Best, David


David R. Foster   978.724.3302
Director, Harvard Forest, Harvard University
324 N. Main Street   Petersham, MA 01366
------------------------------------------------------------------------------------------


How might the New England landscape change in 50 years, and what consequences might follow for people and the environment?

A groundbreaking study released in mid-December, led by the Harvard Forest and the Smithsonian Institution, examined four possible scenarios for the future of the Massachusetts landscape depending on land-use decisions we make today. The researchers' most significant finding indicates that recent forest loss trends, if they continue unabated, will undermine land conservation gains, damage water quality throughout the state, and limit the ability of the landscape to protect against climate change.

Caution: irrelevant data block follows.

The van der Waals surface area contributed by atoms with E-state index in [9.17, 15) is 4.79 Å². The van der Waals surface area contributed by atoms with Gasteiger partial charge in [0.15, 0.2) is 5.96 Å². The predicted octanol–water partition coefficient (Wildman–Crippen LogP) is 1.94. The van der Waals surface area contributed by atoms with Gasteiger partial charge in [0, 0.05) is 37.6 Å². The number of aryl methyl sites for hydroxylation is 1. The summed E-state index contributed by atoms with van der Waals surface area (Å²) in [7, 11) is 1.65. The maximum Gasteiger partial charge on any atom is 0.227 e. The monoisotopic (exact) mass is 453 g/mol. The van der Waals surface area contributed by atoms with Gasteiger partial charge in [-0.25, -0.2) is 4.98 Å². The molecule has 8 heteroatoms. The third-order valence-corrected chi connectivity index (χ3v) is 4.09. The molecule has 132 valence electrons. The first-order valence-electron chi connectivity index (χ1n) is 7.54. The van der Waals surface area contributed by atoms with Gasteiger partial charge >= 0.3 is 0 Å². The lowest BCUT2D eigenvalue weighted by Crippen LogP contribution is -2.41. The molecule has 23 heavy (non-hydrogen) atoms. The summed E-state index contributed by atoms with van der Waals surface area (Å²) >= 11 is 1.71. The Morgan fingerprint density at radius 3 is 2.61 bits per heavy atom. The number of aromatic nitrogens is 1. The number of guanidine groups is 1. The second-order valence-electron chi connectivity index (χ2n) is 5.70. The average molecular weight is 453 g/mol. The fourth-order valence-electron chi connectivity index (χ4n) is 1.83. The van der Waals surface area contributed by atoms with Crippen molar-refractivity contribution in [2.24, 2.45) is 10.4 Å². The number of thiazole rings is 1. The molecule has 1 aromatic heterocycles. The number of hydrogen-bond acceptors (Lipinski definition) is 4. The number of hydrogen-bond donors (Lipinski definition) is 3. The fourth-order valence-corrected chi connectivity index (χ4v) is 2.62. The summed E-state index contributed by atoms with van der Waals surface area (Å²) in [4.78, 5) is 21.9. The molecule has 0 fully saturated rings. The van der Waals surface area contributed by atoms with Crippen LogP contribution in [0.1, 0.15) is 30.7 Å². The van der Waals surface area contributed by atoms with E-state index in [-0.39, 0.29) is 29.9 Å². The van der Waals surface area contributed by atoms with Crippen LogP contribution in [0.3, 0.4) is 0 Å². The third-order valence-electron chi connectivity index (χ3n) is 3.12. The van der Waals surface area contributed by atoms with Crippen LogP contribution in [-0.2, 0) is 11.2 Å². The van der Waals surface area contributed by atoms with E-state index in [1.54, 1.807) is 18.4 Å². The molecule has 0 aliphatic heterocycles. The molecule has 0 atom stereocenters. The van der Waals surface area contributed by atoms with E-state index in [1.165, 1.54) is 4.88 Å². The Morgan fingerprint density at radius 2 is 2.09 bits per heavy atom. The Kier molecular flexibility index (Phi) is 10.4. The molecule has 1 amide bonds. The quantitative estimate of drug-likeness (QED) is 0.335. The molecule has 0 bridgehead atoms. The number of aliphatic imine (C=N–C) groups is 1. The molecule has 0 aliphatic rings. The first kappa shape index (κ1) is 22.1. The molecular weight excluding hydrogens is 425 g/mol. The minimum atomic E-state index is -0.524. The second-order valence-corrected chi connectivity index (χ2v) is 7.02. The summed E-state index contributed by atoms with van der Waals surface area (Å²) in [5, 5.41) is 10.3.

The results of the study are summarized in a new report, Changes to the Land: Four Scenarios for the Future of the Massachusetts Landscape. In the study, Harvard Forest and Smithsonian scientists brought together a diverse group of eight natural resource professionals to develop four plausible land-use futures, and used sophisticated computer models to conduct a 50-year, acre-by-acre analysis of how each alternative would affect the valuable ecosystem benefits currently provided by the Commonwealth's forested landscape.

The four landscape scenarios developed and analyzed for Massachusetts are Recent Trends, Opportunistic Growth, Regional Self-Reliance, and Forests as Infrastructure. The scenarios reflect different amounts and intensities of land development, timber harvesting, farmland expansion, and forest conservation.